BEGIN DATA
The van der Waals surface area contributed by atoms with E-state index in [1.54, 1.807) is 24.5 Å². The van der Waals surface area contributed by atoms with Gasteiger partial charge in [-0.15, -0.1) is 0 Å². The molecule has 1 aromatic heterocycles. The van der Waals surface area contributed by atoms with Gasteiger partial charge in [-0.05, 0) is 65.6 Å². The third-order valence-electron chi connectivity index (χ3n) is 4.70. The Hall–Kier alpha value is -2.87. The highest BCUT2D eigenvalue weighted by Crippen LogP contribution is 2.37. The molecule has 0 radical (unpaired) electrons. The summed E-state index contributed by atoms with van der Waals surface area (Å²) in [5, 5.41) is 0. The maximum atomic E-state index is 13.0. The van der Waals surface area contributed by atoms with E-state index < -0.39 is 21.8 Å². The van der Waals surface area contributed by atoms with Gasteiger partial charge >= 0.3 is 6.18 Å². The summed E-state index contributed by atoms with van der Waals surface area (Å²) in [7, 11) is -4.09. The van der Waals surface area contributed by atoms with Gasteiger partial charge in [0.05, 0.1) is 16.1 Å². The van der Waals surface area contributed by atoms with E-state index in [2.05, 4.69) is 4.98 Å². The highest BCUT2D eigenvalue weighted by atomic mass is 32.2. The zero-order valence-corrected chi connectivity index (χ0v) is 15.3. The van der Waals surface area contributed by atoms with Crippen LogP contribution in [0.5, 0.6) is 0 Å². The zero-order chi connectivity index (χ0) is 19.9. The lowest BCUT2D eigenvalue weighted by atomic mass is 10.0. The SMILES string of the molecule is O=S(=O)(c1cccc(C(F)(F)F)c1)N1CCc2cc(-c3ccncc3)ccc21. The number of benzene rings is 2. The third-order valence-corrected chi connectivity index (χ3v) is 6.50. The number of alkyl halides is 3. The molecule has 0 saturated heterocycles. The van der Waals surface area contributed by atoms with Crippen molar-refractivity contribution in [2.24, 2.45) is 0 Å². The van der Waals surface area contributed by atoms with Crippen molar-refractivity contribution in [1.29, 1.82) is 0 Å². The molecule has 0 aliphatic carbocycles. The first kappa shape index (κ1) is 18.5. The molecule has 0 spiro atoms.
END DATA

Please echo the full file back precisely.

The van der Waals surface area contributed by atoms with E-state index in [1.54, 1.807) is 24.5 Å². The van der Waals surface area contributed by atoms with Gasteiger partial charge in [-0.15, -0.1) is 0 Å². The molecule has 1 aromatic heterocycles. The van der Waals surface area contributed by atoms with Gasteiger partial charge in [-0.05, 0) is 65.6 Å². The third-order valence-electron chi connectivity index (χ3n) is 4.70. The Hall–Kier alpha value is -2.87. The highest BCUT2D eigenvalue weighted by Crippen LogP contribution is 2.37. The molecule has 0 radical (unpaired) electrons. The summed E-state index contributed by atoms with van der Waals surface area (Å²) in [5, 5.41) is 0. The maximum atomic E-state index is 13.0. The van der Waals surface area contributed by atoms with E-state index < -0.39 is 21.8 Å². The van der Waals surface area contributed by atoms with Gasteiger partial charge >= 0.3 is 6.18 Å². The summed E-state index contributed by atoms with van der Waals surface area (Å²) in [7, 11) is -4.09. The van der Waals surface area contributed by atoms with Gasteiger partial charge in [0.05, 0.1) is 16.1 Å². The van der Waals surface area contributed by atoms with E-state index in [2.05, 4.69) is 4.98 Å². The highest BCUT2D eigenvalue weighted by atomic mass is 32.2. The zero-order valence-corrected chi connectivity index (χ0v) is 15.3. The van der Waals surface area contributed by atoms with Crippen LogP contribution in [0.5, 0.6) is 0 Å². The zero-order chi connectivity index (χ0) is 19.9. The lowest BCUT2D eigenvalue weighted by atomic mass is 10.0. The SMILES string of the molecule is O=S(=O)(c1cccc(C(F)(F)F)c1)N1CCc2cc(-c3ccncc3)ccc21. The number of benzene rings is 2. The third-order valence-corrected chi connectivity index (χ3v) is 6.50. The number of alkyl halides is 3. The molecule has 0 saturated heterocycles. The van der Waals surface area contributed by atoms with Crippen molar-refractivity contribution in [2.24, 2.45) is 0 Å². The van der Waals surface area contributed by atoms with Crippen molar-refractivity contribution in [1.29, 1.82) is 0 Å². The molecule has 0 aliphatic carbocycles. The first kappa shape index (κ1) is 18.5. The molecule has 0 spiro atoms.